KNOXVILLE, Tenn. — It is a history that goes back more than 100 years, and alumni Michael Rodgers said that's a story he wants to keep alive.

"There's a whole lot of pride. Historically black colleges are still viable, and we want people to know that in Knoxville," he said. 

This weekend alumni from all over the country came back to visit the only historically black college in the city.

"We had people from Chicago, California and all over," Rodgers said. "For us to come back here to college was just fantastic."

Local alumni chapter president Alvin Armstead said his classmates do just about everything.

"We have educators. We have law enforcement. We have lawyers and doctors, even within this city," he said.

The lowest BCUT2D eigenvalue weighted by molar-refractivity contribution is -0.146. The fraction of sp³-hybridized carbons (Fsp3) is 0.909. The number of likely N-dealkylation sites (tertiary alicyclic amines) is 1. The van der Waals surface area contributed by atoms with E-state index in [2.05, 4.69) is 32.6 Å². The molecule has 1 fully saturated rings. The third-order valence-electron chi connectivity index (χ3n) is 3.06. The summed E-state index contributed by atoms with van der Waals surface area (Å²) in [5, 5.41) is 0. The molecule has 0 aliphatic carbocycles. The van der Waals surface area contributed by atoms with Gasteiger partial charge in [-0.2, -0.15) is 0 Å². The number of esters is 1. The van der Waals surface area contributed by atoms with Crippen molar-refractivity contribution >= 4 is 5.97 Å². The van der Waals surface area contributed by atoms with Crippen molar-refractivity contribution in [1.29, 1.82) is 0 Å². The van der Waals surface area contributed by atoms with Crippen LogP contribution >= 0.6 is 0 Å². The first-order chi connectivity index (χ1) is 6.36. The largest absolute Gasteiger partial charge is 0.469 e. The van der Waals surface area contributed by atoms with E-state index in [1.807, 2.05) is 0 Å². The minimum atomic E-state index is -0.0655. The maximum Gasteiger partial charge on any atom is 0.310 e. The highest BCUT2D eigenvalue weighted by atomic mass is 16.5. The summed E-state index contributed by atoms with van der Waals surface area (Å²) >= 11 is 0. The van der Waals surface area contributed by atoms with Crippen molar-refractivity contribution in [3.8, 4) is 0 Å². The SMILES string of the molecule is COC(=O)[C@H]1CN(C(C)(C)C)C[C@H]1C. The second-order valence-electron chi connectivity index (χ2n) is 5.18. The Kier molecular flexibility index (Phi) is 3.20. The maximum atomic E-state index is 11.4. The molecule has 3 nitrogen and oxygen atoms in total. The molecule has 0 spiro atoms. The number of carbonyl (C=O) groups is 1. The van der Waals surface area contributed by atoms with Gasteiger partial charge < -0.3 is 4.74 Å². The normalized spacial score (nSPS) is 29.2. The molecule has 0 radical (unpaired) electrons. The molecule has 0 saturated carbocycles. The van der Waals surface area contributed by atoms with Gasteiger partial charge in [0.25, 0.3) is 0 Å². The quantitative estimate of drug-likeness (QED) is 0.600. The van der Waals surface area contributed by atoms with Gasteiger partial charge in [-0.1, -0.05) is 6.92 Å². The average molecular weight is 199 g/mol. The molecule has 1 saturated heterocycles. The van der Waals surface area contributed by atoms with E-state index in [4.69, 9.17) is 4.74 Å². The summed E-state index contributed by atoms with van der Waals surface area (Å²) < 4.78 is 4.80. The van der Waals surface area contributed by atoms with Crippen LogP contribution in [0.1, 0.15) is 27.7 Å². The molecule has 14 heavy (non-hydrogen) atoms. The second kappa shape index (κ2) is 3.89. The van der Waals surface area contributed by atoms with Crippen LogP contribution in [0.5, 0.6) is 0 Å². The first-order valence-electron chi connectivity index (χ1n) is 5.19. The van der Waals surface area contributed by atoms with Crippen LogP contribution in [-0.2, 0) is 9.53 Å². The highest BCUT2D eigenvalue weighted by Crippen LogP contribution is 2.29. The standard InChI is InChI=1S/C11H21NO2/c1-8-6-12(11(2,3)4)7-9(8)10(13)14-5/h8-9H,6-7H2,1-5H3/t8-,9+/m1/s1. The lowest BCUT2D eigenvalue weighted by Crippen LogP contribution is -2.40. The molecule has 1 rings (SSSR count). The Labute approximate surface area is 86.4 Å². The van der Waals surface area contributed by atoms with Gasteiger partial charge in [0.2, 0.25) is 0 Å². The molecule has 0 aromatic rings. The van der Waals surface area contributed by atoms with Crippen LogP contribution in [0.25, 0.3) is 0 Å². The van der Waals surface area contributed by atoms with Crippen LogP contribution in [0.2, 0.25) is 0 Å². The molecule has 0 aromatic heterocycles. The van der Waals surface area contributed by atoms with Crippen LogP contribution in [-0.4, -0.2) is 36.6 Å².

This year's theme was two simple words.

"Stronger together," Rodger stated. 

Those five syllables are something the local alumni chapter vice president Rhonda Guthrie said holds a lot of meaning.

"It's the thread that keeps us connected. The family has to stay connected," she said. 

The college closed its doors back in 2015. It would later start enrolling students in online classes in late 2018 and saw its first alumna from those new classes this May.

"We're just trying to get Knoxville College back to its prominence," Guthrie added. 

It is a goal she and the rest of the association take very seriously. 

"We're starting with our associates program. Then, we'll start with our four year degree. Then eventually building by building floor by floor, we will get it back," she explained. 

With the communities help, brick by brick Knoxville College alumni hope to see students walking the campus once again.

"There's still a place for us, and we have to get back and support our college and move it forward into the next century," Rodgers said. 

The college is now accepting applications for the upcoming spring semester and plans to offer two new concentrations in Fall of 2020.